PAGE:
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5 of Our Favorite Obscure Olympic Sports


The 2012 Olympic games are almost upon us! While we're definitely excited to see what the big-hit events like gymnastics and swimming have to bring us, we're also eagerly watching some lesser-known sports.

Here are our five favorite off-the-beaten path Olympic sports:

1. Trampolining. Um, where can I sign up? The high-flying sport of Olympic trampolining is still relatively new to the game, having been introduced in the 2000 Olympic games in Sydney. There are two qualification rounds to advance to the Olympics, and each trampoline team sends eight men and eight women. If you want to see some of the insanely awesome moves trampolinists do, click here!

2. Archery. Did you know archery's actually been an Olympic sport since the second games in 1900? At the 1904 Olympics held in St. Louis, there were five archery events, but no one outside the U.S. competed. Now, each country sends three individual archers who also get to compete as a team, and each individual's score in the individual events is added together to determine their ranking as a team.  This year, the No. 1 archer in the world (AKA my top pick to be on my team should The Hunger Games ever become a real thing) is a 23-year-old named Brady Ellison from Arizona.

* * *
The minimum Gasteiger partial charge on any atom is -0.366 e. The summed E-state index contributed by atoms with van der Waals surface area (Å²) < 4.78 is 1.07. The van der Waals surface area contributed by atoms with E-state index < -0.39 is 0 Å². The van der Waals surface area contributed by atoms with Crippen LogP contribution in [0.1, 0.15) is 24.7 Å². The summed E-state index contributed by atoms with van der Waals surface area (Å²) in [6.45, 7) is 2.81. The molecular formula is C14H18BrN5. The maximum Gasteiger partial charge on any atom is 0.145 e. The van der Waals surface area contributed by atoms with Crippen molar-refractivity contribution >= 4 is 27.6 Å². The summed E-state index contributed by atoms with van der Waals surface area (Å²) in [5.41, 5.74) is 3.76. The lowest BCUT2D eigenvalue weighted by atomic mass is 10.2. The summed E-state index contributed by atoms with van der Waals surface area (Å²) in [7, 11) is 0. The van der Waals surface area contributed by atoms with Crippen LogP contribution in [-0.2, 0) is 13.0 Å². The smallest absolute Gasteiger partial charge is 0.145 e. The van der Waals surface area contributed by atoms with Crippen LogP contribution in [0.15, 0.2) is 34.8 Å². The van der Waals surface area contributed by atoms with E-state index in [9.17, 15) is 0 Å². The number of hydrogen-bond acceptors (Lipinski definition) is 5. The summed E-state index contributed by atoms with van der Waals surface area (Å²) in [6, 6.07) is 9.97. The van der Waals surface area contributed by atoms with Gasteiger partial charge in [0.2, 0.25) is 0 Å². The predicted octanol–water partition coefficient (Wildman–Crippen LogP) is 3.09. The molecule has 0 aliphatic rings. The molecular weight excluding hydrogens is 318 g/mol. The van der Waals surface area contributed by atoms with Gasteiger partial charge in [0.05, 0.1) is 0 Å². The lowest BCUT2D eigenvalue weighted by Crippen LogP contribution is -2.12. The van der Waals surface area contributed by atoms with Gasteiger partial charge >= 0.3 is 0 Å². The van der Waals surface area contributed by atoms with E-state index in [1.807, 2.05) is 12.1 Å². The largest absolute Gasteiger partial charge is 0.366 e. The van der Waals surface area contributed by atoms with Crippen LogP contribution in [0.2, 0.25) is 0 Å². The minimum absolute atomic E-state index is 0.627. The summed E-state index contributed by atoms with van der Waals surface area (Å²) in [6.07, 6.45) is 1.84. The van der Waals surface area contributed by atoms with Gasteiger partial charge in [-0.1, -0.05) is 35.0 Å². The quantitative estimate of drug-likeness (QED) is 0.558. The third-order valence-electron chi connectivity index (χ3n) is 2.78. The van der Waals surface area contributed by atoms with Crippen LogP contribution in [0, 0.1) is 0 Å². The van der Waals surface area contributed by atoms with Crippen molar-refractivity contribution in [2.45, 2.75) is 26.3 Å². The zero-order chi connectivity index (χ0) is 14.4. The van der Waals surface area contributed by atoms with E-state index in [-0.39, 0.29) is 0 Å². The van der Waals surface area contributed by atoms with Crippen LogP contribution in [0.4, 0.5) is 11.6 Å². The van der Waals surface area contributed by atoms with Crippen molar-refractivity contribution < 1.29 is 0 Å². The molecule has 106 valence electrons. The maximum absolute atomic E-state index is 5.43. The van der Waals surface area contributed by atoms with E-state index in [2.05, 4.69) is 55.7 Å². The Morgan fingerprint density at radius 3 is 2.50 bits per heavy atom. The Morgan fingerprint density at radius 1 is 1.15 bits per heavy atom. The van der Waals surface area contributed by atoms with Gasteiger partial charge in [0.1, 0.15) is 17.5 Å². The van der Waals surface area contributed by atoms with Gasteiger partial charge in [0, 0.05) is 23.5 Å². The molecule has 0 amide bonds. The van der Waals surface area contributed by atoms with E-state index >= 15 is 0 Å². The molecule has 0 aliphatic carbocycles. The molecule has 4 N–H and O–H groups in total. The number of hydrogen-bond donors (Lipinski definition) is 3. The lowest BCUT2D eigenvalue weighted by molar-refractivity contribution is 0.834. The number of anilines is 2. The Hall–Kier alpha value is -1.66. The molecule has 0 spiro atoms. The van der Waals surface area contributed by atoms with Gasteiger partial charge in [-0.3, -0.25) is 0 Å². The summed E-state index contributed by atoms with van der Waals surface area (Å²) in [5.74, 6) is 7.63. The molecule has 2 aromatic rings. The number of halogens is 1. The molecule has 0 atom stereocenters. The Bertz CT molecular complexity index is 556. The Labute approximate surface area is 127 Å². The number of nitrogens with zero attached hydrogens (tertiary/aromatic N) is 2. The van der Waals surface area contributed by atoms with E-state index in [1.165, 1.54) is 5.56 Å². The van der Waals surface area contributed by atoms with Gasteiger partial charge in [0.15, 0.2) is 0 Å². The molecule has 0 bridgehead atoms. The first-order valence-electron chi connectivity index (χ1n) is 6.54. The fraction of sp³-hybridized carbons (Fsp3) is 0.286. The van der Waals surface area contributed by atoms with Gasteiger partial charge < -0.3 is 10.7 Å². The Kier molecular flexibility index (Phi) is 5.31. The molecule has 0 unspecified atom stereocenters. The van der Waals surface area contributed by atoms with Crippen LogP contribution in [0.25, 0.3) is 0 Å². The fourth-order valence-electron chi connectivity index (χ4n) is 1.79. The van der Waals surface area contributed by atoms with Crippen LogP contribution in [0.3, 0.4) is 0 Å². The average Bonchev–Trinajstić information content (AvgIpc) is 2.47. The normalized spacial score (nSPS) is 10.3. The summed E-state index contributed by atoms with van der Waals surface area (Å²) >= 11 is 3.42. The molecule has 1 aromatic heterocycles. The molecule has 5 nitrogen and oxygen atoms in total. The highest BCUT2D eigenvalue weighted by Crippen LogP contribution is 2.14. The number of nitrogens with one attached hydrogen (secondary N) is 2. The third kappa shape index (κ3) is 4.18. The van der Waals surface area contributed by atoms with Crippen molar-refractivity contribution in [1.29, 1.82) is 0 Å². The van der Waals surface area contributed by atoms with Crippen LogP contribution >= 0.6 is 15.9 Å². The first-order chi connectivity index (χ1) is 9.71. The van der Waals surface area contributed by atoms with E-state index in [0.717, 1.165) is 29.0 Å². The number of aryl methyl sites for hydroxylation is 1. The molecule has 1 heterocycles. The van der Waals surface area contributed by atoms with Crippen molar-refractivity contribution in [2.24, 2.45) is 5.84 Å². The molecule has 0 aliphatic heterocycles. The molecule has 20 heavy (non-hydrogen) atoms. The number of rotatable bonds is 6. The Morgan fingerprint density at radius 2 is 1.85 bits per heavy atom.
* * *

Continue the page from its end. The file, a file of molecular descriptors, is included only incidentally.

3. Water polo. This water sport hasn't taken off in the United States the way it has in other countries, but if you like sports such as lacrosse, you might enjoy watching water polo. Plus, the defending gold medalists, the Netherlands, did not qualify to make it to London, so it's anyone's guess as to who will take home the gold this year!

4. Badminton. Badminton was another sport that arrived a bit late to the game, but was added in 1985. Indonesia and Malaysia have been dominating the badminton scene for a while now.

5. Tug-of-war. Seriously, this was an Olympic sport! Alas, it is no more, but from 1900 to 1920, tug-of-war clubs were allowed to enter the Olympics, so I just had to put it on the list. In 1908, the Milwaukee Athletic Club won the gold. Another once-Olympic sport you've probably never heard of? Gliding! As in, motorless planes made of balsa wood that hovered above the ground. Gliding was a demonstration sport in the 1936 Olympics in Berlin. It was scheduled to be a full-time Olympic sport in the 1940 games, but that plan was canceled when World War II started.

I know, technically that was four obscure sports and two that no longer exist, but I just had to add the last two. What's your favorite Olympic sport or event? Who are you rooting for this year?



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